Young Elected Official Announces Senate Bid

By John Celock

One of the nation’s youngest statewide officials has announced a bid to unseat a U.S. senator in Missouri.

Missouri Secretary of State Jason Kander (D) announced Thursday morning that he would challenge U.S. Sen. Roy Blunt (R) in 2016. Kander, a 33-year-old Army veteran, painted his Senate campaign as continuation of his military service and his family’s public service committee. He highlighted his age in a video announcing his campaign.

“I believe it is time for a new generation of leaders who have come of age in a time of unprecedented challenges and threats to our country,” Kander said. “And are committed to brining people together and doing what’s right no matter what the personal cost.”

Kander was the nation’s youngest statewide elected official from January 2013 to December 2014.

Kander’s bid was endorsed Thursday by the Democratic Senatorial Campaign Committee and VoteVets.

“Jason Kander’s dedicated his life to service and he will make a great U.S. Senator who always puts Missouri first. Jason’s experience serving his country in Afghanistan and as a U.S. Army captain, and his time in the General Assembly and secretary of state’s office leaves him well equipped to fight for Missouri’s middle class against Washington D.C.’s powerful special interests,” DSCC Chairman Sen. Jon Tester (D-Mont.) said in a statement. “Missouri deserves a senator who will put politics aside, and work with both parties to do what’s best for their state, and I know that’s what Jason Kander will do in Washington. I look forward to supporting his campaign and working with him in the U.S. Senate.”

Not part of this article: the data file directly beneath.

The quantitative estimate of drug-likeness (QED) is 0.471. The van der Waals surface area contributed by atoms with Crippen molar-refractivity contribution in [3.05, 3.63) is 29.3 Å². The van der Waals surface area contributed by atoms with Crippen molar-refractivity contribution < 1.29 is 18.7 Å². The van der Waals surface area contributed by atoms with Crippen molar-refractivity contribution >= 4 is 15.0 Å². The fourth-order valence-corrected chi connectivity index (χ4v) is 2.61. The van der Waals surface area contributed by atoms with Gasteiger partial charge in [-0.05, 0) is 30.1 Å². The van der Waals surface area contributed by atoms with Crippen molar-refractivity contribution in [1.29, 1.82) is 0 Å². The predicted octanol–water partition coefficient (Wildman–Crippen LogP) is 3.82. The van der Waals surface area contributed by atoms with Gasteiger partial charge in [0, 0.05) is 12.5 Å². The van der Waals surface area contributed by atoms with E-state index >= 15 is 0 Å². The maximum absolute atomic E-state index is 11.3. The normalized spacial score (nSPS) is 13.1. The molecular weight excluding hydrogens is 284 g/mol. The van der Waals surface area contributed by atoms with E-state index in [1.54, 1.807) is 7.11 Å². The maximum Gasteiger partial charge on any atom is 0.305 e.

Kander used the video to highlight his military service as an Army intelligence officer in Afghanistan. The video was filmed at Kansas City International Airport, allowing Kander to stress his past service.

“Eight years ago I was here at the Kansas City Airport. I hugged my wife and parents goodbye and left on a journey that would change my life,” Kander said. “My name is Jason Kander and I was an Army intelligence officer in US Central Command’s intelligence division. They needed more soldiers in Afghanistan and I volunteered to go.”

Kander stressed a family commitment to service including his grandfather serving in World War II and his great-grandfather serving in World War I. He also noted his parents being juvenile probation officers and his father working at night as a police officer. Kander discussed his parents regularly bringing in foster children while he was growing up.

Kander also noted that he was spurred to enlist in the Army following the Sept. 11 terrorist attacks, which occurred while he was a student at American University. Kander previously served in the Missouri House of Representatives for two terms, prior to his 2012 election as secretary of state.